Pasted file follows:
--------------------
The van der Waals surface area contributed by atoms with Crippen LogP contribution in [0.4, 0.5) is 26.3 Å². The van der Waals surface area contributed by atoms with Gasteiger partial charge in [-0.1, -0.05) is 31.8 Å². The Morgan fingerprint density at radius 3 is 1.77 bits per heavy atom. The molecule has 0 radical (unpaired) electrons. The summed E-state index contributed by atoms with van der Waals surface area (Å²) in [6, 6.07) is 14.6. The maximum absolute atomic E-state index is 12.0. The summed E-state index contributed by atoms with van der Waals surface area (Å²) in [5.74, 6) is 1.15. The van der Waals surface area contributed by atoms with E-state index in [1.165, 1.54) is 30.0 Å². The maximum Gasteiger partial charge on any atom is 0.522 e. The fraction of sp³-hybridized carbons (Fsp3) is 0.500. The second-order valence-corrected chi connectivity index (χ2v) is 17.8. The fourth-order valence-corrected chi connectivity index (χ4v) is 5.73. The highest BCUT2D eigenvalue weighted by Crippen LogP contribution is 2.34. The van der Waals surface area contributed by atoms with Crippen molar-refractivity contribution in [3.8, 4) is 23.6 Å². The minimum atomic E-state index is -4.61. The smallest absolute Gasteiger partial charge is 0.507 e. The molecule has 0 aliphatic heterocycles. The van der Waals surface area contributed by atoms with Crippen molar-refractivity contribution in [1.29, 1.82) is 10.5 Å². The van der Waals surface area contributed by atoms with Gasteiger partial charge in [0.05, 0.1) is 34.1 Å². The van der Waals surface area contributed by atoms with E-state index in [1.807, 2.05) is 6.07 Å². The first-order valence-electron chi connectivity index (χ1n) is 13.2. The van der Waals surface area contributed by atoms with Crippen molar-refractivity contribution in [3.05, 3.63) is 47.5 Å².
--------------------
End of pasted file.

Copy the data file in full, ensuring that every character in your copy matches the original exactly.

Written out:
The van der Waals surface area contributed by atoms with Crippen LogP contribution in [0.4, 0.5) is 26.3 Å². The van der Waals surface area contributed by atoms with Gasteiger partial charge in [-0.1, -0.05) is 31.8 Å². The Morgan fingerprint density at radius 3 is 1.77 bits per heavy atom. The molecule has 0 radical (unpaired) electrons. The summed E-state index contributed by atoms with van der Waals surface area (Å²) in [6, 6.07) is 14.6. The maximum absolute atomic E-state index is 12.0. The summed E-state index contributed by atoms with van der Waals surface area (Å²) in [5.74, 6) is 1.15. The van der Waals surface area contributed by atoms with E-state index in [1.165, 1.54) is 30.0 Å². The maximum Gasteiger partial charge on any atom is 0.522 e. The fraction of sp³-hybridized carbons (Fsp3) is 0.500. The second-order valence-corrected chi connectivity index (χ2v) is 17.8. The fourth-order valence-corrected chi connectivity index (χ4v) is 5.73. The highest BCUT2D eigenvalue weighted by Crippen LogP contribution is 2.34. The van der Waals surface area contributed by atoms with Crippen molar-refractivity contribution in [3.8, 4) is 23.6 Å². The minimum atomic E-state index is -4.61. The smallest absolute Gasteiger partial charge is 0.507 e. The molecule has 0 aliphatic heterocycles. The van der Waals surface area contributed by atoms with Crippen molar-refractivity contribution in [1.29, 1.82) is 10.5 Å². The van der Waals surface area contributed by atoms with Gasteiger partial charge in [0.05, 0.1) is 34.1 Å². The van der Waals surface area contributed by atoms with E-state index in [1.807, 2.05) is 6.07 Å². The first-order valence-electron chi connectivity index (χ1n) is 13.2. The van der Waals surface area contributed by atoms with Crippen molar-refractivity contribution in [3.05, 3.63) is 47.5 Å².